CityLab (@CityLab) tweeted at 4:07 AM – 21 Jan 2019 :
Starting in September, Paris is making all public transit free for people under 11, including non-nationals. Preteens aren’t the only ones getting a bonus, either, @FeargusOSull writes. https://t.co/S6fdFx5Zch (http://twitter.com/CityLab/status/1087305723153997829?s=17)
Jeff Speck (@JeffSpeckAICP) tweeted at 7:01 AM – 17 Jan 2019 :
Uber has its benefits, but don’t mistake it for transit.
Alex Fisch (@AlexFischCC) tweeted at 7:02 PM – 2 Aug 2019 :
About every 7 months, Uber loses the equivalent of the cost of building a subway from UCLA to the San Fernando Valley! https://t.co/1mIH69cgSq (http://twitter.com/AlexFischCC/status/1157456628532170752?s=17)
World Economic Forum (@wef) tweeted at 5:00 AM – 4 Aug 2019 :
Traffic congestion cost the US economy nearly $87 billion in 2018 https://t.co/JAqA79y7VN #economics #unitedstates https://t.co/tiJsu2Fa2L (http://twitter.com/wef/status/1157969504380555270?s=17)
CityLab (@CityLab) tweeted at 4:56 AM – 14 Dec 2019 :
Kansas City will be the first major city in the United States to offer free public transportation, reports @mslaurabliss. https://t.co/aBKzqifPP4 (http://twitter.com/CityLab/status/1205818874513494017?s=17)
In practice, free transit fares has led to varied outcomes. Several smaller U.S. cities currently offer them, including ski centers such as Vail, Colorado, and university towns such as Chapel Hill, North Carolina.
Typically, they’ve experienced strong ridership growth. The largest U.S. city to have experimented with it was Austin, Texas. But when the Texas capital briefly went fare-free from 1989 to 1990, it saw “dramatic rates of vandalism, graffiti, and rowdiness” and escalating “vehicle maintenance and security costs” due to repairs from passenger abuse, according to a 2002 review of the program.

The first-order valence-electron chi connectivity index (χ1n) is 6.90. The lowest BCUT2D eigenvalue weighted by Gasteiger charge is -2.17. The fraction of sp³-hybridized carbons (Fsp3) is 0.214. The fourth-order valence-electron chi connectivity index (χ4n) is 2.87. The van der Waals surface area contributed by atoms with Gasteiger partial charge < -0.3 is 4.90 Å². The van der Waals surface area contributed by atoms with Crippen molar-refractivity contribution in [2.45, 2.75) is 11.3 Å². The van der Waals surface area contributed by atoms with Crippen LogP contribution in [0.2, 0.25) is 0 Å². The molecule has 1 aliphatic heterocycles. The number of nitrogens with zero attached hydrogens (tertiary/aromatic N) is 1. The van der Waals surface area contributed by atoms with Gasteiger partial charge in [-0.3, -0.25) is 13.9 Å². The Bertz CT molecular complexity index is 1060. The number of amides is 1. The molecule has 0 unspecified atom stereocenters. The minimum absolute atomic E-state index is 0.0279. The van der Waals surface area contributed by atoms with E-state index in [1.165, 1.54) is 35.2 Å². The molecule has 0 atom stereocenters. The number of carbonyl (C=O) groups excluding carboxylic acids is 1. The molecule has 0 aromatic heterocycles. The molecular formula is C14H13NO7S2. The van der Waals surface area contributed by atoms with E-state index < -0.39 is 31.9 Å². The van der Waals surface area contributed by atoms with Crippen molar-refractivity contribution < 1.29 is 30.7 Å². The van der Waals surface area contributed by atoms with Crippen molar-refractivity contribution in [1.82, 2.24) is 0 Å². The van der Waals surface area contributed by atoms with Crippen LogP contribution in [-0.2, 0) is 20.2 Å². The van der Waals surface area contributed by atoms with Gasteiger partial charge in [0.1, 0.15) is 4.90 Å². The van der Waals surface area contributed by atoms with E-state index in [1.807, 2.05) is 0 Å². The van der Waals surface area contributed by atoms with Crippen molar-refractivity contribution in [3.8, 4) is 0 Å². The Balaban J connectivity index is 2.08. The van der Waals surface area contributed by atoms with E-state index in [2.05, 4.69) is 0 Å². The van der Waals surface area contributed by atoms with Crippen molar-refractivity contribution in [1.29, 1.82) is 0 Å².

Most of the world’s fare-free transit systems are in Europe, including a number of towns in Poland and France. The Estonian city of Tallinn is the largest in the world to support such a program.
Jon Husband (@jonhusband) tweeted at 6:14 AM on Wed, Jan 29, 2020:
Short, succinct, clear and to the point .. @stoweboyd on the case for free public transit .. https://t.co/6VmaQctJfx
perhaps the best argument is the public benefit of reducing cars on the streets.
“In big cities, transit is an essential service, like police and water, without which nothing else is possible. Maybe that’s how we should measure its results,” writes @humantransit. https://t.co/9PM6bBAxPU
i don’t think we should be measuring results et al.. and i don’t think ie: police are an essential service.. and i don’t think transit would seem as essential if we let go of work.. et al.. but.. this is some good insight coming from virus ness:
What’s more, transit has always been doing that. Those “essential service” workers, who are overwhelmingly low-income, have always been there, moving around quietly in our transit systems, keeping our cities functioning. Too often, we have patronized them by calling them needy or dependent when in fact everything would collapse if they couldn’t get to work.
the term dependent has allowed us to imagine helpless people in need of our rescue, rather than people that we depend on to keep things running. Everyone who lives in a city, or invests in one, or lives by selling to urban populations is transit dependent in this sense
if we all drive cars out of a feeling of personal safety, we’ll quickly restore the congestion that strangles our cities, the emissions that poison us and our planet, and the appalling rates of traffic carnage that we are expected to tolerate.
In big cities, transit is an essential service, like police and water, without which nothing else is possible. Maybe that’s how we should measure its results.
again.. police, measuring, results.. not only no essential.. but cancerous.. ie: tragedy of the non common et al